Saturday, October 27, 2007

Free climbing
Free climbing is the most common style of rock climbing, in which the climber uses no artificial aids to make upwards progress. In this way, the climber will use only hands, feet and other parts of the body. Ropes and protective equipment are used only for protection against the consequences of a fall. The term is used in contrast to aid climbing, a much less prevalent practice in which equipment is used directly (i.e. pulled or stood on) in order to make progress.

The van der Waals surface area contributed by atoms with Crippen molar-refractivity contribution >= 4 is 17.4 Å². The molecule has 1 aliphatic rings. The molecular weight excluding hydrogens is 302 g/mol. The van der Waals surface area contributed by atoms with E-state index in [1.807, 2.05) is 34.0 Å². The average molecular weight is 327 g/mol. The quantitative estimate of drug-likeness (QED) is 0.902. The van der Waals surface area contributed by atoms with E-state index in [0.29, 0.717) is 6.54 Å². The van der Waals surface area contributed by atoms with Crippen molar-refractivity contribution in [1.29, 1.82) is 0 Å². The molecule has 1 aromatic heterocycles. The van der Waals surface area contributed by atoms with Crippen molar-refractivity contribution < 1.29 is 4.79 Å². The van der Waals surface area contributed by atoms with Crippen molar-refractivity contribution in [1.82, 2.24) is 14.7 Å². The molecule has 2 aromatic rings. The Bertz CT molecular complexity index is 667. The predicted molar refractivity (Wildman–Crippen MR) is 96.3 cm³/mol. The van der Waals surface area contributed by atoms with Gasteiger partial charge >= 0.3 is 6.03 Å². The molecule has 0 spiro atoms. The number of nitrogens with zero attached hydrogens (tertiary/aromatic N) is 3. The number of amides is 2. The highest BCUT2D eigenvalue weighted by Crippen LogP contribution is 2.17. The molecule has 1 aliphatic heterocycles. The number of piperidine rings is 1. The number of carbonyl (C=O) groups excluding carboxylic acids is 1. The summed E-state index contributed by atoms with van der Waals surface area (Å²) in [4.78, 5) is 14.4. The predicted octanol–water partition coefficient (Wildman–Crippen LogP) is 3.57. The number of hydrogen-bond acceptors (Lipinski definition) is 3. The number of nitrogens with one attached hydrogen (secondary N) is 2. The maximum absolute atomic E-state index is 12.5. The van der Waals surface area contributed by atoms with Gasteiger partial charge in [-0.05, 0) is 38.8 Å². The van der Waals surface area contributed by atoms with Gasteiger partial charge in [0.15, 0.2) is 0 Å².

Styles of free climbing include traditional climbing, sport climbing, free soloing and bouldering.
The term free climbing is commonly confused with free soloing by non-climbers. This is a type of free climbing where no rope or protective equipment is used for protection, and a fall would clearly be disastrous. In contrast, the vast majority of free climbers will make use of such equipment as a safeguard when climbing at height.
Free climbing "guidelines" from a U.S. perspective (Stonemaster's, et al.): the adventure of exploring the unknown, living on the cutting edge of the possible and the impossible, and striving to go one better. In light of those ideals, the climbing community espoused a goal of avoiding behavior that sullies (makes less challenging in any way beyond personal improvement) a climbing route.

See also

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